BOOK REVIEW: The Perfect Guests by Emma Rous

BOOK REVIEW: The Perfect Guests by Emma RousThe Perfect Guests by Emma Rous
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Synopsis:

1988. Beth Soames is fourteen years old when her aunt takes her to stay at Raven Hall, a rambling manor in the isolated East Anglian fens. The Averells, the family who lives there, are warm and welcoming, and Beth becomes fast friends with their daughter, Nina. At times, Beth even feels like she's truly part of the family...until they ask her to help them with a harmless game--and nothing is ever the same.

2019. Sadie Langton is an actress struggling to make ends meet when she lands a well-paying gig to pretend to be a guest at a weekend party. She is sent a suitcase of clothing, a dossier outlining the role she is to play, and instructions. It's strange, but she needs the money, and when she sees the stunning manor she'll be staying at, she figures she's got nothing to lose.

In person, Raven Hall is even grander than she'd imagined--even with damage from a fire decades before--but the walls seem to have eyes. As day turns to night, Sadie starts to feel that there's something off about the glamorous guests who arrive, and as the party begins, it becomes chillingly apparent their unseen host is playing games with everyone...including her.

Thank you to Penguin Random House for an ARC of this book in exchange for an honest review.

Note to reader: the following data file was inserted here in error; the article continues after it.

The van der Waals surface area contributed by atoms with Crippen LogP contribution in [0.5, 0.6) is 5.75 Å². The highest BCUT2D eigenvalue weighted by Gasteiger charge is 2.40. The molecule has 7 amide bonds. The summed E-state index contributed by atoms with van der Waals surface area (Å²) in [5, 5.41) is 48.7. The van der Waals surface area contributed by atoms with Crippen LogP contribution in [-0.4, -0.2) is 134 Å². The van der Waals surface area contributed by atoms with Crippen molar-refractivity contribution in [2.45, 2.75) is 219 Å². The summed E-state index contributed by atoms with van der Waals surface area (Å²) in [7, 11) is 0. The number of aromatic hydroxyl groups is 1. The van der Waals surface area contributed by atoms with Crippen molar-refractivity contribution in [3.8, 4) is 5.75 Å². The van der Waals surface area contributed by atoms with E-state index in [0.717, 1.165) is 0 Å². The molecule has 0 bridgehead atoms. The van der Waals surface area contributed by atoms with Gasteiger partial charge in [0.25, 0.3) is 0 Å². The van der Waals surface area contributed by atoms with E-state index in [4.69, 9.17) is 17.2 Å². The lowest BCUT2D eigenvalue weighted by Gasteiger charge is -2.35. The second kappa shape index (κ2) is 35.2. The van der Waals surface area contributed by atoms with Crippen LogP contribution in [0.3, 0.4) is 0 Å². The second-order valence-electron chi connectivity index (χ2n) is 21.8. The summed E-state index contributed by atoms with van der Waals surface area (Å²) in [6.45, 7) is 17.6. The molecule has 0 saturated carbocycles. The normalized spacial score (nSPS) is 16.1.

No one had explained what was expected of me here; I didn’t even know how long the arrangement might be for. All Caroline had said was “You can be a companion for their daughter for a while, until I’m ready for you to move in with me.”

The Perfect Guests is the sophomore effort of Emma Rous. I really enjoyed her first novel, The Au Pair, and was excited to see she had a new book coming out. The synopsis got me right away, as I love nothing more than a secluded manor.

The book follows two perspectives: Beth Soames, a 14-year-old girl in 1988, who after the death of her parents is placed with the Averell family, who live in Raven Manor. The Averells have a daughter, Nina, who could use a sister-like figure and the girls develop an interesting bond.

“You are cordially invited to play a game at Raven Hall…”

The second perspective is Sadie Langston, a struggling actress who is invited to Raven Hall in present day to participate in a murder-mystery dinner over the course of a weekend. Of course, nothing is what it seems and strange things quickly start occurring.

I wasn’t really part of their family; I’d only ever been a guest.

I know it happens a lot in thrillers these days, but I thought the jumping between timelines really benefited this story. Because when everything comes totally together at the end, it just all makes sense. I really enjoyed reading things from both Beth and Sadie’s perspectives, as it felt like two totally different thrillers that then came together.

What if I wasn’t picked for this job at random? What if someone invited me here because of the connection between this house and my mother?

Emma Rous has cemented herself as an author I will certainly continue to read with excitement in the future. Her books are quickly paced but keep me on the edge of the page, needing to know what’s going to happen next. Overall, I was super happy with this book and felt everything came together as it needed to. 4/5 stars.

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1 Comment

  1. Ooh this does sound like a good mystery. I’m always fascinated on how dual timelines will come together in the end.

    -Lauren
    ShootingStarsMag recently posted…Happy Valentine’s Day, Bookworm!My Profile

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